You can also venture beyond the Inside Passage north to the Gulf of Alaska, home of Prince William Sound, Kenai Fjords National Park, and the towns of Seward, Whittier, and Cordova as well as nearby Anchorage. Some ships even roam as far northwest as the Aleutian Islands and Russia.
But some of the most memorable sights of any Alaska cruise are visible right from the ship’s deck.
In narrow Tracy Arm fjord, which our Royal Caribbean captain maneuvered about expertly, we were treated to close-up views of ice-blue glaciers, sheer cliffs, floating icebergs and cascading waterfalls. And when we saw a glacier “calving” — with huge chunks of ice breaking off and plunging into the water, creating a thundering roar that echoed down the fjord — the entire shipload of passengers broke into a collective chorus of “oohs” and “aahs.”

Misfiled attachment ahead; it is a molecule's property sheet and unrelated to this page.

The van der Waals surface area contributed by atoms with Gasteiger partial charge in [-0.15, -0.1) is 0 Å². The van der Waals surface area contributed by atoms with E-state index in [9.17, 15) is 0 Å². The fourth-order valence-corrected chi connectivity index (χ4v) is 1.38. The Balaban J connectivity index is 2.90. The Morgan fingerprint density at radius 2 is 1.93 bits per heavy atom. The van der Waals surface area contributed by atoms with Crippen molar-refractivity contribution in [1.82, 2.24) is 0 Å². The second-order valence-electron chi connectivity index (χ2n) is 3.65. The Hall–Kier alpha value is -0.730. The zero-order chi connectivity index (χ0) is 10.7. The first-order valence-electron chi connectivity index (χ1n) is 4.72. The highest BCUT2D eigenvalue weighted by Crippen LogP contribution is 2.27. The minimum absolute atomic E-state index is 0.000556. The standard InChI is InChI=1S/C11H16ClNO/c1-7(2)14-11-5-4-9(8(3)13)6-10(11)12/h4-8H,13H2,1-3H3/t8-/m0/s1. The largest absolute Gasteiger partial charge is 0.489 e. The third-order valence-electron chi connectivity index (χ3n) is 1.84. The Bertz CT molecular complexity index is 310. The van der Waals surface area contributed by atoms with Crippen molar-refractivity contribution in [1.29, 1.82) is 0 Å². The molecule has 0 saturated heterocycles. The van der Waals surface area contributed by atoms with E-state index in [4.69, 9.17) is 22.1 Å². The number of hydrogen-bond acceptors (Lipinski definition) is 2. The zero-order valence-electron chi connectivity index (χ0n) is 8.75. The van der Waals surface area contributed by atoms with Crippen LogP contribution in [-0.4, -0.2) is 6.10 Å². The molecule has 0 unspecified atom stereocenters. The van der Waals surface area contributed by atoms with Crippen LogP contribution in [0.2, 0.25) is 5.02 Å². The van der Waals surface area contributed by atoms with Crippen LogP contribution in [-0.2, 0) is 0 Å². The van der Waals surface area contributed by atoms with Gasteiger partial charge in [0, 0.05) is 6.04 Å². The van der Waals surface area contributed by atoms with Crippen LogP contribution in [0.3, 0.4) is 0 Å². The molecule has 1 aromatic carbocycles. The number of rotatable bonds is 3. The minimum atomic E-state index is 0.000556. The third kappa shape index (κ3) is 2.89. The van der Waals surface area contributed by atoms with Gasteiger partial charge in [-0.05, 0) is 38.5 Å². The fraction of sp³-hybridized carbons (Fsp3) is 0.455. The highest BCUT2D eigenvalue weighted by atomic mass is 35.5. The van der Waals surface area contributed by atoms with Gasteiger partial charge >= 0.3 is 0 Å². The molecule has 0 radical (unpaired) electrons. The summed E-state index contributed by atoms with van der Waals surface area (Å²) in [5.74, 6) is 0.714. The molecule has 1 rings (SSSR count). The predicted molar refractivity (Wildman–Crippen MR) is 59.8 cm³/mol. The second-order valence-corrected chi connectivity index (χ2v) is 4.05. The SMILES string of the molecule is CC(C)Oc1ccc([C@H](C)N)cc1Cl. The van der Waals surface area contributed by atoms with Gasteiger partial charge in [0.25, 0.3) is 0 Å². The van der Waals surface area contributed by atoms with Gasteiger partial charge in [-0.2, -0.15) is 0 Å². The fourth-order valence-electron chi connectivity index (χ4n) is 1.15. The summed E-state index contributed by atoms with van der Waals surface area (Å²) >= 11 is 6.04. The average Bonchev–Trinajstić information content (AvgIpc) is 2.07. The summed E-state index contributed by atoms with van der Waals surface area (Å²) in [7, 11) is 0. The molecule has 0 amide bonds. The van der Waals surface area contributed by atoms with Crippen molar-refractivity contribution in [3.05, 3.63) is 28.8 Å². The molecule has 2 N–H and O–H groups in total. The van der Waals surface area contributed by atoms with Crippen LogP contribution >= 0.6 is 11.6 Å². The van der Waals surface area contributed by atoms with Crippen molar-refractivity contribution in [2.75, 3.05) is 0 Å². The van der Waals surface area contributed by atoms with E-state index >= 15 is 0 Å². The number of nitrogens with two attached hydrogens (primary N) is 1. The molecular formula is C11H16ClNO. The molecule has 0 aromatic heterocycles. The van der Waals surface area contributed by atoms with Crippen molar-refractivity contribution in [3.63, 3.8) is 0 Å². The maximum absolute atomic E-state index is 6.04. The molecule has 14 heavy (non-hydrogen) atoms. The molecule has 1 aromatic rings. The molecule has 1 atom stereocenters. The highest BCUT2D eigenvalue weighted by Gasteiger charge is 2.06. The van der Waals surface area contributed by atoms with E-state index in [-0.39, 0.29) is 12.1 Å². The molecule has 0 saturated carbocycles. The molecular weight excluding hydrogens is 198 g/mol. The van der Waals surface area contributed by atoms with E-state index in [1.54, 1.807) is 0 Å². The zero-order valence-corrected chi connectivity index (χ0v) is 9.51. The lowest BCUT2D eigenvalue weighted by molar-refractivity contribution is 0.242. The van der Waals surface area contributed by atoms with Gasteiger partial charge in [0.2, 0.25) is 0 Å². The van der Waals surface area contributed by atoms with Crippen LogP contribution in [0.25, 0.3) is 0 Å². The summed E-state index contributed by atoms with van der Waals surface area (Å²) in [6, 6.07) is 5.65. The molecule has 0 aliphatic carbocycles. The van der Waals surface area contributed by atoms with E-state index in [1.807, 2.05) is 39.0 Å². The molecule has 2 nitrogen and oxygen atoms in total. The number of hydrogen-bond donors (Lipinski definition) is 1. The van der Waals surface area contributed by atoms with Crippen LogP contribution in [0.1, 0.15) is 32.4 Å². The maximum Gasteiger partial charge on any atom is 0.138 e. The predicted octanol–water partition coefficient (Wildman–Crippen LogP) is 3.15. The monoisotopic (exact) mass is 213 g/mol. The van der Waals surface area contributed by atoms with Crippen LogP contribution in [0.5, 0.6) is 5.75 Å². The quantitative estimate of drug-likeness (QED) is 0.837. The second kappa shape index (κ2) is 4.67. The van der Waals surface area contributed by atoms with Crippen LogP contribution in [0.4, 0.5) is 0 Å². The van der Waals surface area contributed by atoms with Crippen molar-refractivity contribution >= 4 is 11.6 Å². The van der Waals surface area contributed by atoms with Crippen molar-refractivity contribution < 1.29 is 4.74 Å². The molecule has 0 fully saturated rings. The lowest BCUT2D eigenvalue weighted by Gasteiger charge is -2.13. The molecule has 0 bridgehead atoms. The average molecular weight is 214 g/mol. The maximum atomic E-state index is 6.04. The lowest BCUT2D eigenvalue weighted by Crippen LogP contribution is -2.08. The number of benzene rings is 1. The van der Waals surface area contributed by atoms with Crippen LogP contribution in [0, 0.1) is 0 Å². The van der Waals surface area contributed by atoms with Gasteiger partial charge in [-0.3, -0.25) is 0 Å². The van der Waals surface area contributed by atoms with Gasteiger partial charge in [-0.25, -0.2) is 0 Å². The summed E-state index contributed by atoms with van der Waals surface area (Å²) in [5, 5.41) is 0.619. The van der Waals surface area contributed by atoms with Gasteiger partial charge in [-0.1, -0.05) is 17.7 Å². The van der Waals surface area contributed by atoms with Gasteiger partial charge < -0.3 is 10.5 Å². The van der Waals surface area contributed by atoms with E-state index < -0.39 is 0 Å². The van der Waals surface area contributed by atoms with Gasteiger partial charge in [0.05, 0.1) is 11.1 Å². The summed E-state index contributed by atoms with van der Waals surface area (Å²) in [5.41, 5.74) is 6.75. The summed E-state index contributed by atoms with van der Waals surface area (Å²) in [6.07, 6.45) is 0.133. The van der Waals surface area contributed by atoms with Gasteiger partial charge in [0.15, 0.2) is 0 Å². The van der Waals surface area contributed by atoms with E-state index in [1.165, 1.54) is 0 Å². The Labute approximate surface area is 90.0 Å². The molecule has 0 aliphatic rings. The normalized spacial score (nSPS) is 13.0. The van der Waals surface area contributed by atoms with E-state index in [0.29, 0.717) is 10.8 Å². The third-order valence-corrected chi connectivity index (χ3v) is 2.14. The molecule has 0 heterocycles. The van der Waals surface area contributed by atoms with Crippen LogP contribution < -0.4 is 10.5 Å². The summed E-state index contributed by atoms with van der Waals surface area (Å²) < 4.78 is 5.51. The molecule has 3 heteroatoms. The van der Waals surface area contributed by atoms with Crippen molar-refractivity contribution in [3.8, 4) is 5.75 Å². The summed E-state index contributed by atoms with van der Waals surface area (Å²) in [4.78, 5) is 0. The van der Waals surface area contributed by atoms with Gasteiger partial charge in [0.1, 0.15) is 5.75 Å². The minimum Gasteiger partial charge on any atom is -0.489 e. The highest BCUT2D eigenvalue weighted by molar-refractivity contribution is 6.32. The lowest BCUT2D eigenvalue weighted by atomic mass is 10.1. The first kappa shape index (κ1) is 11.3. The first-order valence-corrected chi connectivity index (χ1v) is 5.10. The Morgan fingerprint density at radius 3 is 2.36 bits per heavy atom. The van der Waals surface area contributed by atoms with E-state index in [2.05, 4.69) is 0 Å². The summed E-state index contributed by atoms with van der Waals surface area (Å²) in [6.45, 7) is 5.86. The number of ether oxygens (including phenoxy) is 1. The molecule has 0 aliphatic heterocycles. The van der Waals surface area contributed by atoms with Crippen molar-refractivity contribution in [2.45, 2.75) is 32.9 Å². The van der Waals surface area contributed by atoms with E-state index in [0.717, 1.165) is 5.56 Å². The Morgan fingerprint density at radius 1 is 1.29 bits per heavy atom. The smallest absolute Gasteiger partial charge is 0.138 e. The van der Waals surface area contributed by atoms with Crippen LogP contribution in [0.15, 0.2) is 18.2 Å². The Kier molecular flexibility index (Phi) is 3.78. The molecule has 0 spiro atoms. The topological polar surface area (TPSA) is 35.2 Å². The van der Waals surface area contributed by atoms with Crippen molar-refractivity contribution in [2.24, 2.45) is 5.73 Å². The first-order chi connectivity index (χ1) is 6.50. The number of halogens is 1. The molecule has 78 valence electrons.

Glacier Bay National Park and Misty Fjords National Monument, which I’ve also visited on subsequent Alaska cruises, provide more exquisite scenery. On most Alaska cruises you’re also likely to spot plenty of marine wildlife: breaching whales, fast-moving dolphins and orcas, exuberantly barking sea lions. On small-ship cruises that can go close to shore, you’re also likely to spot bears, deer, and eagles.
In my next post, I’ll highlight a variety of cruise lines that will be sailing in Alaska this coming summer.
Travel Tip of the Day: If you’re a U.S. resident and take an Alaska cruise that starts or ends in Canada, you’ll need to carry your passport or other acceptable means of identification to fly back to the U.S. or enter it by sea or land. (Requirements are somewhat more stringent for air travelers.) For more details on acceptable documentation, which are fairly complex, click here. If you don’t have it, you may face serious delays getting back into your own country.